That's according to the Food and Drink Federation (FDF), which today (24 February) released its sustainability-focused Ambition 2025 progress report. The document confirms that FDF members have achieved a 55% reduction in CO2 emissions against targets set in 2016, five years before those targets were due to be met.
Initially launched in 2016, the Ambition 2025 project aims to set achievable but hard-hitting sustainability targets for food and drink companies to reach in order to work towards a thriving and sustainable UK food and drink industry. The FDF undertook a review of the former targets and revised these, creating the Ambition 2025 mid-term report. As a result, it updated its ambitions on carbon, food waste and packaging to better reflect current UK and international targets, as well as other policy goals.
Speaking to Food Manufacture at the launch of the review, FDF head of climate change and energy policy Emma Piercy acknowledged most of the sustainability focus of food processors had so far been on scope 1 and 2 greenhouse gas emissions. These are emissions produced by companies' direct activities or from electricity purchased and used by them. "But actually when we look at the carbon footprint of manufacturing, scope 1 and 2 emissions is only about 15% of the footprint, so the major part of the roadmap will be looking at those scope 3 emissions." Scope 3 emissions occur from sources that companies do not own or control. These are usually the greatest share of the carbon footprint, covering areas such as business travel, procurement, waste and water.
"We're very much at the start of this project - we only signed contracts a couple of weeks ago, but I can say we're working with [sustainability advisors] 3Keel, who also did the BRC [British Retail Consortium] roadmap. 3Keel have worked with a number of organisations, also working with WRAP [Waste and Resources Action Programme].
Prioritising key ingredients
"There is a lot of work that WRAP is convening in terms of scope 3 emissions and that includes also looking at the international supply chain, so they are prioritising a number of key ingredients to start." Piercy said the focus on ingredients began three to four months ago.
On the use of hydrogen as a source of sustainable power, Piercy said: "The challenge we have with hydrogen for food and drink is that it's of most use in high grade heat requirements. For food and drink most requirements are for lower grade heat. We're looking more in terms of hydrogen in terms of direct fired ovens for example.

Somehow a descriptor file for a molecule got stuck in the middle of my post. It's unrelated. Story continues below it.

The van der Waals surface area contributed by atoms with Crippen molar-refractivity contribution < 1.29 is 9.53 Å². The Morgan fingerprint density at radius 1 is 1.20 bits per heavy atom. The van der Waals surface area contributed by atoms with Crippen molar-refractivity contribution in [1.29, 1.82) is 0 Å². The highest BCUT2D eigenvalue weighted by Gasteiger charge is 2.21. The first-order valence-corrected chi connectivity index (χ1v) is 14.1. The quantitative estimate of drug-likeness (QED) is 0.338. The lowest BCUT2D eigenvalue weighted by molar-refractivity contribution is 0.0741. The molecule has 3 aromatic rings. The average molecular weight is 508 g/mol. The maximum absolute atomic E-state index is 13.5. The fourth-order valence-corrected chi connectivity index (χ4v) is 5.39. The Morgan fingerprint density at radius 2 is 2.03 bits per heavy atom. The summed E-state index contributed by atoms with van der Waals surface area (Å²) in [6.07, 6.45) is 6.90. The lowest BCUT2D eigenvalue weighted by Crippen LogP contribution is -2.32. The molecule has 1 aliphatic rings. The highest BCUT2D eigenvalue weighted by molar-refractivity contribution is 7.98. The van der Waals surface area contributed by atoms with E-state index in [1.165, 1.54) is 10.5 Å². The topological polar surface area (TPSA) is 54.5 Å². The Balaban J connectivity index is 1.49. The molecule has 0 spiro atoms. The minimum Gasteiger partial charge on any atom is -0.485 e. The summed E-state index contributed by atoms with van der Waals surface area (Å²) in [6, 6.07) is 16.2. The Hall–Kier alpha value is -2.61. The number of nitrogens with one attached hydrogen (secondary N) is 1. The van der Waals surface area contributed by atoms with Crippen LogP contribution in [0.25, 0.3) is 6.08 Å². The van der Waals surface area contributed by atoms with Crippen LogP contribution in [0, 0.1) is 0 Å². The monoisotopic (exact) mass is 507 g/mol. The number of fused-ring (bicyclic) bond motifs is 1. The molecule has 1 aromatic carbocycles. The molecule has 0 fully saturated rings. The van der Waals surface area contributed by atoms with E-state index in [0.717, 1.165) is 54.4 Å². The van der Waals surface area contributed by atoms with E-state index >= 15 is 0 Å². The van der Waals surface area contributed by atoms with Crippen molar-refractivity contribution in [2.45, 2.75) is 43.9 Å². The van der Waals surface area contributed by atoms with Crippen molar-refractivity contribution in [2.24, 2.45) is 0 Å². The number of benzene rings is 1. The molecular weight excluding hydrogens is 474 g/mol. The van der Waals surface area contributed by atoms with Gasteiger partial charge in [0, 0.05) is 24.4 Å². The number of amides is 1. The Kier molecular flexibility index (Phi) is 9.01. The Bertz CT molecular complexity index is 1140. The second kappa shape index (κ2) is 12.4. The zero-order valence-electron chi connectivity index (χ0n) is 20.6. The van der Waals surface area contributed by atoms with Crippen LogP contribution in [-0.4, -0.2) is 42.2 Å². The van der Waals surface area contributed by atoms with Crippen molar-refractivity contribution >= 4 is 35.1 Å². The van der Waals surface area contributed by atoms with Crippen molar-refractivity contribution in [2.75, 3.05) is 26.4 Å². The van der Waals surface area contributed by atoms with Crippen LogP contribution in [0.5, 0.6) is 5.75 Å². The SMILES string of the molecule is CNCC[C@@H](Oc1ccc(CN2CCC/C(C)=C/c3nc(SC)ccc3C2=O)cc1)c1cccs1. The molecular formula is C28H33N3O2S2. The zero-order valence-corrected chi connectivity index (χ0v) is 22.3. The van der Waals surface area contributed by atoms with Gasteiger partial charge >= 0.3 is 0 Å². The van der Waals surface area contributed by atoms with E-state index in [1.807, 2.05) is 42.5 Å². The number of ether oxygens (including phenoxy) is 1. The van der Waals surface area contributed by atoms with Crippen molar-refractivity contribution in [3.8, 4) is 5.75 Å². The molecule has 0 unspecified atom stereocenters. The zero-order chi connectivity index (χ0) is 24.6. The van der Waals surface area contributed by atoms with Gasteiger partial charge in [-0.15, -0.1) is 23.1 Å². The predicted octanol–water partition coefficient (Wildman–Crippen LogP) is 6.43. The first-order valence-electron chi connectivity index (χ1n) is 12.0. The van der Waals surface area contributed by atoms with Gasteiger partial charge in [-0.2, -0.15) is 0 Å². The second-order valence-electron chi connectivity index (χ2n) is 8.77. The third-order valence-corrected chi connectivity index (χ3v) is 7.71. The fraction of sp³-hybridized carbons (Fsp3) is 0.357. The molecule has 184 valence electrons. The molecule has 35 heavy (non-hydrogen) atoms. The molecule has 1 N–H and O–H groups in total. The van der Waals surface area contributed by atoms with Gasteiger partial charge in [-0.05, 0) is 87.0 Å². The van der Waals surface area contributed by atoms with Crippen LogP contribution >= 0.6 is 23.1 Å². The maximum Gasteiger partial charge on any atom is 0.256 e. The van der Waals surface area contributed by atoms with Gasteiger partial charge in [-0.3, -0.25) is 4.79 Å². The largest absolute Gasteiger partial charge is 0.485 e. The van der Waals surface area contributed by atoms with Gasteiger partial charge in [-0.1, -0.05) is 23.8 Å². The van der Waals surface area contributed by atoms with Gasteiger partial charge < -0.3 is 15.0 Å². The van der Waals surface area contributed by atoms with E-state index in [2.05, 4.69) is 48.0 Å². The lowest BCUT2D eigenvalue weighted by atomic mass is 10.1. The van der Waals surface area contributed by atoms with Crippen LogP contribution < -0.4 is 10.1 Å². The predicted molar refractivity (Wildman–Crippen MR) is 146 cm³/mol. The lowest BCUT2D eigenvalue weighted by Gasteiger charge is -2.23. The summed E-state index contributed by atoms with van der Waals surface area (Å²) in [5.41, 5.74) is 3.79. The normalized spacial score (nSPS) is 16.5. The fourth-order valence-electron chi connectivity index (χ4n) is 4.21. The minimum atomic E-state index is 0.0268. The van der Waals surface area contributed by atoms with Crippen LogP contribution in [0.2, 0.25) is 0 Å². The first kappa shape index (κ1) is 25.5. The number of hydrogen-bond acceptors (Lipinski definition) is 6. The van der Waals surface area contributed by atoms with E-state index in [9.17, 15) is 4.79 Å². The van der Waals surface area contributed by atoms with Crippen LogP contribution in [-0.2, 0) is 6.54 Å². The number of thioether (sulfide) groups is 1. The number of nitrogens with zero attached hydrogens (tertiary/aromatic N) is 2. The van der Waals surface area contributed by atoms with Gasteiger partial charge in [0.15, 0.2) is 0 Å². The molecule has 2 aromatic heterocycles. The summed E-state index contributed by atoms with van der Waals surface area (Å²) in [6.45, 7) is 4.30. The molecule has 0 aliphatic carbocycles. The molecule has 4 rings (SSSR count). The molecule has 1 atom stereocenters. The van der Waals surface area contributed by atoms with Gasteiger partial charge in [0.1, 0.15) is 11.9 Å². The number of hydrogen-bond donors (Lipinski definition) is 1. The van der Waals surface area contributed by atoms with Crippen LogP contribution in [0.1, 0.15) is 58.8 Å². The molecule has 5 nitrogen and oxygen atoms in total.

"When you come then to availability of hydrogen, the first areas will be the industrial clusters in the UK and the only industrial cluster where there's food and drink presence is in the north west. There's some scope for some food and drink involvement there and we are waiting with bated breath to see the first round of applications from the Industrial Energy Transformation Fund. We're keeping fingers crossed that there may be some food and drink in there."
Piercy said distilleries in Scotland had recently secured funding for use of hydrogen power. "One of our professional affiliates is working on that project."
However, in general work on food and drink manufacturers' energy use would focus on electricity and gas, she said.
Other notable achievements included the FDF’s work on water, it said. Between 2007 and 2019 its members reduced their absolute water consumption by more than one third (41.5%). The amount of water consumed per tonne of product was also reduced by 44.5% in the same period.
The report also highlights the contribution FDF members have made to reducing food waste, including the progress made under the UK Food Waste Reduction Roadmap. In addition, there has been substantial engagement with UK Governments on the packaging policy reforms alongside our ongoing support for the work of the UK Plastics Pact.
Commenting on the progress report and renewed targets set out in the Ambition 2025 Mid-Term report, FDF’s chief scientific officer Helen Munday said: “I am delighted to share these two reports more widely and highlight the excellent progress FDF members have already against the targets set. It’s incredible that we are half way to reaching the end of this project in 2025 and we are seeing our members fully achieve some of the targets we set out in 2016.
Munday acknowledged the past year had been difficult and that the report's data on achievements pre-dated the pandemic. On that basis, she told Food Manufacture it was impossible to gauge whether, or how much, the crisis had slowed progress on sustainability goals.
However, in her statement on the review she said: “Despite the difficult year the industry has faced, sustainability and environmental initiatives have remained at the forefront of our agenda and this is clearly seen in the progress being made.
"We of course know there is more to achieve which is why we undertook the mid-term review work, and can now present fresh, forward-thinking targets which we know our members our keen to embrace.”
'Greater levels of sustainability'
Environment minister Rebecca Pow MP, said: “We all need to play our part to protect and improve our environment. The food and drink sector’s commitment shows it is leading British business to greater levels of sustainability.
“The FDF’s support for the Courtauld 2025 targets and the UK Plastics Pact have the potential to make a real difference to how the nation uses its resources more sustainably and minimises waste, both vital to making progress in the Government’s 25 Year Environment Plan.
“The sector is setting an example to all businesses by supporting the Government’s commitment to a natural capital approach and reducing the UK’s environmental footprint overseas. It’s great to see progress made already and I look forward to seeing the industry take further steps in months and years ahead.”